Wednesday, April 29, 2009

Garden poems for your pocket

I'm a sucker for Days. Record Store Day, ESL Awareness Day, and Teacher Appreciation Day are just a few that I have recently observed, though I admit that a few of those are self-serving. Last year, while I was teaching a unit on poetry (to prove my previous sentence), I became aware of the Poem in Your Pocket Day, on April 30. The idea behind this observance, a final bow to National Poetry Month, is that in order to appreciate this literary medium, one copies (or writes) a meaningful poem and carries it around in his or her pocket, to pull out and read to friends, family, co-workers, and anyone else with the courtesy to listen.

The hardest aspect of this day, at least for me, is to choose one poem to have the honor to share space with my keys, spare change, and lint. This year, with the blog in mind, my choice addresses a gardening theme. I have decided to go with "The Garden Gate" (see below), though a little web research has dug up a few contenders, including:

"Guests" by Celia Thaxter--she captures the sensory essence of gardening, not just through her poetry, but through other written reflections about her own experiences tending an amazing garden on an island off the coast of Maine. More from her in future posts...
"They'll spend the summer" by Joshua Beckman--a sweet little haiku leaving the reader wondering who "they" are. My guess is that they are people like you and me and the garden alleviates our stress.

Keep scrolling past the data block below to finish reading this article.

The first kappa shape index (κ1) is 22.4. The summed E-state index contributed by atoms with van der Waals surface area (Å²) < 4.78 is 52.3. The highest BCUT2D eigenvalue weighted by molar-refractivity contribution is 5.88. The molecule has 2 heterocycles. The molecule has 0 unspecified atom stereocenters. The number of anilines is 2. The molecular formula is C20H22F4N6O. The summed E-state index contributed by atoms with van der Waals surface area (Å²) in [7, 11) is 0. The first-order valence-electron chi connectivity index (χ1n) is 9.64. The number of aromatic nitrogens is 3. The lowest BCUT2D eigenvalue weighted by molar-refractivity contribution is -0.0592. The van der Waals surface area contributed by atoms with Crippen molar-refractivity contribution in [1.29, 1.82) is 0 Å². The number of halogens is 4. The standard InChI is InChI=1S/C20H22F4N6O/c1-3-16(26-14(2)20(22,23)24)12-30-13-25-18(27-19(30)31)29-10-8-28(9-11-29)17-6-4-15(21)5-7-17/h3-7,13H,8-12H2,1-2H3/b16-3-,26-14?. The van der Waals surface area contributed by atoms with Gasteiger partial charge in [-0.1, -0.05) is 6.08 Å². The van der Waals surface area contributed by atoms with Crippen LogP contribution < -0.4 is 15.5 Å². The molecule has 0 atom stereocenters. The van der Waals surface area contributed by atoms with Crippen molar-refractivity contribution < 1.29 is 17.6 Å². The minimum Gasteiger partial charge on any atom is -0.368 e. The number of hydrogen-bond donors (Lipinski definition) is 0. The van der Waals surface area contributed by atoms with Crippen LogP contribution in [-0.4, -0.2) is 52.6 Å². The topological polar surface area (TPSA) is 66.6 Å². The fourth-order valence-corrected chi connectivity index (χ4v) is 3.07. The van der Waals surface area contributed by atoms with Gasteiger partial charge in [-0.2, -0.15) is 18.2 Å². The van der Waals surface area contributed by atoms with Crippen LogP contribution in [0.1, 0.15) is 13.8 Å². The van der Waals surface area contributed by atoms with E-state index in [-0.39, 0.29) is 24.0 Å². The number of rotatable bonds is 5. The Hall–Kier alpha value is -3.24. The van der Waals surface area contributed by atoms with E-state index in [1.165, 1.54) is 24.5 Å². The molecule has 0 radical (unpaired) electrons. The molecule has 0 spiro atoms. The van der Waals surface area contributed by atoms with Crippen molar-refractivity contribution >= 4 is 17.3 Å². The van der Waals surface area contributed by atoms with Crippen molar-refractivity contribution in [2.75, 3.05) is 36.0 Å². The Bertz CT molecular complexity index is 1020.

"The Glory of the Garden" by Rudyard Kipling--a decent garden takes hard work. Though I object to the poet's suggestion that only men carry out these duties, I'll acknowledge just a little that he was a product of his time.
"My Garden" by Emily Dickinson--though vulnerable, the garden will always be a place for birth.

If anyone out there has another notable poem within this theme, please share it. "The Garden Gate," written in February by Joe Bergin and Terry McAweeney, is a thoughtful tribute to the Minton Stable Garden and the people who have made it a special place. Joe has read the poem twice, at the Sounds of the Garden benefit and the Gardeners Gathering, but to our knowledge, it has not had its Internet debut, until now:

The Garden Gate

You get up early in spring in the morning
The riotous birds are mating high handsome and wide
The early light has beamed through your bedroom window
You trip down the steps to the great outside

Crocuses at your foot, the promise of a daffodil
The breeze doesn't bite, and the garden gate defrosted
is in a stone's throw sight
and in your bones you feel the old thrill

You've studied the January seed catalogues
You've sent for the heirloom strains
You've consulted the Farmer's Almanac
You've prayed for a sunny May and a tapering off of April rains

It's a short march to the garden
A shovel and hoe in hand
to turn the soil, put your back into toil
and your time and energy to sweeten the land

On your walk down the radius gravel path
you pause by the 3 granite monuments to the man
and give a thought to old John Carroll
and think to yourself
just how this glorious garden began

It was back in 1993
after they tore down the ancient horse barn
John, who'd seen much death in Vietnam
looked across the overgrown vacant city lot
and in a vision saw a neighborhood flower and vegetable farm

And you know he knew that was the old horse trail
where pleasure riders into Franklin Park would prance
and his mind must've reeled at the sheer infinitude of biomass
of all the equine road apple gifts
that down through the years
became the rich land grant of nitrogen to our plants

Now, onward, you open the wooden and iron ball and chain gate
and proceed to your 10' by 10' plot
The sun is kissing the back of your neck
and you feel sweetly high as if you've just had a large chocolat